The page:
We have a fantastic group of talented writers to regularly come to Chasing Driftwood’s Monday evening writing group and I shall be highlighting their work here wherever possible. Toby gave me permission to post this short story he wrote in response to a current global issue. Perhaps you can guess what or who inspired this piece?

In Denial

A short story by Toby Martin



“The house is on fire.”

“It’s what now?”

I looked at him pleadingly. “On fire. Jim, the house is on fire. It might have been that cigarette you had earlier. Told you shouldn’t have done it in the house.”

Jim frowned. “Are you saying you want me to stop smoking?”

I shrugged. “I mean, yeah, and not just because it’ll set the house on fire…” I shook my head. “But that’s not the point, Jim! The house is on fire! We need to get out!”

Jim yawned and crossed one leg over the other. “Well, I’m kind of comfortable here. How do I know this isn’t just a ruse to get my chair?”

I coughed in indignation. The smoke was beginning to take its toll. More urgent action was needed. “Come on, Jim!” I wailed. “Are you really going to deny the fire?”

“Well, I can’t see it…”

“Come and have a look then!”

Jim scoffed. “And let you get my chair? Nice try!”

I groaned loudly, seized his chair from behind and pushed it towards the door. Here, the flames were just visible and the crackling audible above the hideous smell of smoke. Coughing, I managed to gesture whilst looking exasperatedly at Jim.

“See?” I managed to splutter.

“Oh yeah…” Jim leaned forward. “Yeah, that does look like a fire.”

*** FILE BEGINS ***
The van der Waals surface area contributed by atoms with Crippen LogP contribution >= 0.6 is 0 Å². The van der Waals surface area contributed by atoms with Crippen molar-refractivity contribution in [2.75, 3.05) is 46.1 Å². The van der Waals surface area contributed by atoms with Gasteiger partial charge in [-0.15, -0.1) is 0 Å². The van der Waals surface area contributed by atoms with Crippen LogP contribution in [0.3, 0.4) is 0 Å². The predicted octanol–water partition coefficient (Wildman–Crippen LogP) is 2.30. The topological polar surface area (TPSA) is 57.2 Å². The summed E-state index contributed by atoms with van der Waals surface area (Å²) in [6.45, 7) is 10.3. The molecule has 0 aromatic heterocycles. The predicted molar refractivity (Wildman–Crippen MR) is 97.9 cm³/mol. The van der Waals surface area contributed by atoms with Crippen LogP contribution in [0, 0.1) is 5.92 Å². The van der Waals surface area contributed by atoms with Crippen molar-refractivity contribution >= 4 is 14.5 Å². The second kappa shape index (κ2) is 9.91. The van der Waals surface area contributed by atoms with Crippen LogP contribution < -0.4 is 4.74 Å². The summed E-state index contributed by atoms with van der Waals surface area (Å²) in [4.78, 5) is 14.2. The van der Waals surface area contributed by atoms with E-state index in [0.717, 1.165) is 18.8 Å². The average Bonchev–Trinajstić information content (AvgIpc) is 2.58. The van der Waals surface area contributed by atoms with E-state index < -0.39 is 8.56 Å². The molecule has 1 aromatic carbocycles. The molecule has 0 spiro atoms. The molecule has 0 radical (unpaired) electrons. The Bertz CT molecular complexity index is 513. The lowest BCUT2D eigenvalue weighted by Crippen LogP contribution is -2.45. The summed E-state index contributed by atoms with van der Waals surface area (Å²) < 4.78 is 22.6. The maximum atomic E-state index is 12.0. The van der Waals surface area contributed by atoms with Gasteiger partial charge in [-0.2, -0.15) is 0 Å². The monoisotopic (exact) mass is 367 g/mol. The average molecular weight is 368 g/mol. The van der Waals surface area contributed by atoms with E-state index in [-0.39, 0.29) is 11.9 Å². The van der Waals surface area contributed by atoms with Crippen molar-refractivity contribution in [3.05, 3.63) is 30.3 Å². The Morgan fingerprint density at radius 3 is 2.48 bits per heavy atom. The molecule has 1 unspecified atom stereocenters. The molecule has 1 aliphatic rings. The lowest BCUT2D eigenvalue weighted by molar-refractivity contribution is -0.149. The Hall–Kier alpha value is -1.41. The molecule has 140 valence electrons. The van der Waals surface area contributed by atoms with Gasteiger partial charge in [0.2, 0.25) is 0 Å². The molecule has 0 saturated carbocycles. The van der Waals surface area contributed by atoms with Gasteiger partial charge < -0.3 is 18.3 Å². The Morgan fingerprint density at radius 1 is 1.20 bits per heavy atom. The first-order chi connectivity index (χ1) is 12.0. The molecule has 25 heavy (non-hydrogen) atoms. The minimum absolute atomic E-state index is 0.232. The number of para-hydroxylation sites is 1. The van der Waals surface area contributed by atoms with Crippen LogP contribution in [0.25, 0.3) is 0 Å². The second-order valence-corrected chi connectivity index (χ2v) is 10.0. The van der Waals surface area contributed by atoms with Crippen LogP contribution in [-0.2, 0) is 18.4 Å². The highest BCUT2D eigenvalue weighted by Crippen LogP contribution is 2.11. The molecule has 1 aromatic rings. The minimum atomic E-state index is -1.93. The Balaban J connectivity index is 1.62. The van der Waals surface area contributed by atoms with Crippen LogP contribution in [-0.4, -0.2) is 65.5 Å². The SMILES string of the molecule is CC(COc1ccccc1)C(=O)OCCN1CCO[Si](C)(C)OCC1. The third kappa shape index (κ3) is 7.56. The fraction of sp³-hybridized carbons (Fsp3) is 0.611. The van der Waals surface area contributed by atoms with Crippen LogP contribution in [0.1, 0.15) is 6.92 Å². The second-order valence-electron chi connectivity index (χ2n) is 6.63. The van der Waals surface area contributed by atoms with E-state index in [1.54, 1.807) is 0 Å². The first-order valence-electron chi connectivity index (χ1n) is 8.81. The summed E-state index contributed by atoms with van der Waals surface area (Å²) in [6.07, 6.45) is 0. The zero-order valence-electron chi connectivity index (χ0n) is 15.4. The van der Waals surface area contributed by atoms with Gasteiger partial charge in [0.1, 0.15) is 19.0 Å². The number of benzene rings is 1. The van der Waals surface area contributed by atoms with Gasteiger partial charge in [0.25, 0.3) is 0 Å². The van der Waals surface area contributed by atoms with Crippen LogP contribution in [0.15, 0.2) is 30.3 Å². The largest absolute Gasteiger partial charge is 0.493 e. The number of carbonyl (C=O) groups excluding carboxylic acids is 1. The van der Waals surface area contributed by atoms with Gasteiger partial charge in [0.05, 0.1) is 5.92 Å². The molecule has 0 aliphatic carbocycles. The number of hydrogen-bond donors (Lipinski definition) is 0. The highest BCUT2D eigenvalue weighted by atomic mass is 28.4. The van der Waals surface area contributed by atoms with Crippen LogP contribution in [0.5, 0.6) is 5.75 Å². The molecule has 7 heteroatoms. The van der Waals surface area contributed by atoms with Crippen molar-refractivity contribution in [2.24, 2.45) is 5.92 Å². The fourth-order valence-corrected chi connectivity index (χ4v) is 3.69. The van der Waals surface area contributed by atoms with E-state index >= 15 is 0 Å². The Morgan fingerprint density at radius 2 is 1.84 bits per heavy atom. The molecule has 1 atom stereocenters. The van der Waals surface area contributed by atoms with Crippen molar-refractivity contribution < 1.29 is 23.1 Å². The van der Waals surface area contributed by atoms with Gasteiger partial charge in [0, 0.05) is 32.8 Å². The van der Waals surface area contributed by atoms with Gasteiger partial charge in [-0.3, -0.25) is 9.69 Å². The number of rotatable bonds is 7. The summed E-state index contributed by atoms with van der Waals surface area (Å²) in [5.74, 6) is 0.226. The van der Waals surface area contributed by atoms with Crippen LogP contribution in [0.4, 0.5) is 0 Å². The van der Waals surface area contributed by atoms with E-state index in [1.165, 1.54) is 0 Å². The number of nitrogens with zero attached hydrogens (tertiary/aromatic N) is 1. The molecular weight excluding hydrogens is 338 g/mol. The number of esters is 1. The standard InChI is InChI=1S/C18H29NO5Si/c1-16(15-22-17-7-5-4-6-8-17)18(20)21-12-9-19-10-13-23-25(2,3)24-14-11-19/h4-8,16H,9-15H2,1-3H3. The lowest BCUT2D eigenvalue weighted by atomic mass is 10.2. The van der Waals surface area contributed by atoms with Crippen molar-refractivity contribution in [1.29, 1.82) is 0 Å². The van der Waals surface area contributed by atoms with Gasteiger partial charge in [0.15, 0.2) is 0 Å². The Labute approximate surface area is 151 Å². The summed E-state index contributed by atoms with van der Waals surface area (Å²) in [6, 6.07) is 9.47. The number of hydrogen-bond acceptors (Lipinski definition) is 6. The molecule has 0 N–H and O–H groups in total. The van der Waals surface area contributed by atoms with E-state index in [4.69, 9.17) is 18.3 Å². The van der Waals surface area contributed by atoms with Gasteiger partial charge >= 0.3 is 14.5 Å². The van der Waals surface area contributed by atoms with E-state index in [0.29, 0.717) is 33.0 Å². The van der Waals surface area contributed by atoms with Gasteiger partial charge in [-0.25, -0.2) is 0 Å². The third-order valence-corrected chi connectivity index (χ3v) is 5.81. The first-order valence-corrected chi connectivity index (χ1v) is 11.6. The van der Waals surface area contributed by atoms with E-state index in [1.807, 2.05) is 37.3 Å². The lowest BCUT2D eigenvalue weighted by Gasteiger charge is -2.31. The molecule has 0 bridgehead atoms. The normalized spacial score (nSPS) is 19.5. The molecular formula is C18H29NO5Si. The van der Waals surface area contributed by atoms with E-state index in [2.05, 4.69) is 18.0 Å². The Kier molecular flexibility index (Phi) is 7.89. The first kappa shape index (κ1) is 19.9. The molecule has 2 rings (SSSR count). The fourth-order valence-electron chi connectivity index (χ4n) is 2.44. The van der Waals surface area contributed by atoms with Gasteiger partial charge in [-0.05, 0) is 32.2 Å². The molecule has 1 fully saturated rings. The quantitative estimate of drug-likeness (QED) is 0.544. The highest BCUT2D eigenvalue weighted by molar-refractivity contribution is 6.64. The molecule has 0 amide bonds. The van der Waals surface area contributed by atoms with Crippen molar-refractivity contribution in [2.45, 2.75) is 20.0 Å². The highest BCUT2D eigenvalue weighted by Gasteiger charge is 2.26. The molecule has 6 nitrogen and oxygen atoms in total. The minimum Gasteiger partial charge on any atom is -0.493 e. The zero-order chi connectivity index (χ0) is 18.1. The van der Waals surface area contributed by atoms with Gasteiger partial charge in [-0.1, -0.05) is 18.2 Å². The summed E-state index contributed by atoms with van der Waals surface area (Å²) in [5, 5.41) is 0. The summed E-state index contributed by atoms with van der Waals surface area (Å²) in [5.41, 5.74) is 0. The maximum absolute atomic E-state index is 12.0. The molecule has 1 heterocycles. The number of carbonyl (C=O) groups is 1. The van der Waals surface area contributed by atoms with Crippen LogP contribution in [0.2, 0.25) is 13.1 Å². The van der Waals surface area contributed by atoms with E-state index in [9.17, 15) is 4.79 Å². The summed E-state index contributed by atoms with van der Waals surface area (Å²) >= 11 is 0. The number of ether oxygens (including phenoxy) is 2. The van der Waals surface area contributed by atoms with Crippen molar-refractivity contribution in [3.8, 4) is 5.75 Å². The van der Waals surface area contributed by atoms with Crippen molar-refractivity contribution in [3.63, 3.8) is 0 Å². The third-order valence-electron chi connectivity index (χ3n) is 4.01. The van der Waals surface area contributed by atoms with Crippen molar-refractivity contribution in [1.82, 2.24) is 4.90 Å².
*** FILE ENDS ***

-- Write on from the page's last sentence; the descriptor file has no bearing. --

“Exactly,” I said, almost sagging with the relief that he had finally got it.

“But…” Jim frowned and leaned back again. “I’m not convinced that I was the one to start it…”

“That doesn’t matter!” I screeched. “We need to get out of the house!”

“It does matter,” Jim replied, pulling a cigarette and a light from his shirt pocket. “Because it means I can have another fag now…”

“Don’t!” I cried, slapping it out of his hand.

He glared at me. “You know, I think its kind of arrogant to assume either of us could have possibly started the fire,” he said. “Fire is a natural phenomenon, my friend, and a very powerful one at that. To think that we, mere humans could cause it? Such arrogance…”

“What the flying fuck are you talking about?” I wailed. “Humans control fires all the time. And cause them! And its still irrelevant, because regardless of where the fire came from, we need to get the fuck out of here!”

“The thing is, though,” Jim continued, picking his cigarette back up and lighting it as the flames licked their way closer. “Fires are, as I said, a natural phenomenon. They’ve happened before in various places and will continue to happen in various places. It’s not really anything to worry about. I don’t know why nature scares you so much!” He gave a short laugh.

I stared at him for a few seconds, wondering if the fire would give me a merciful lobotomy before coming to my senses. “Fine,” I said. “Have it your way. But I’m not staying here.” I ran to the patio doors and yanked at the handle. Locked. And where was the key?

“Jim!” I hollered, my eyes starting to water from the smoke. “Where’s the key for this door?”

“I’ve got it.”

“Could I have it, please?”

“No. You don’t need it, and I might need it to get into my cigarette cupboard later.”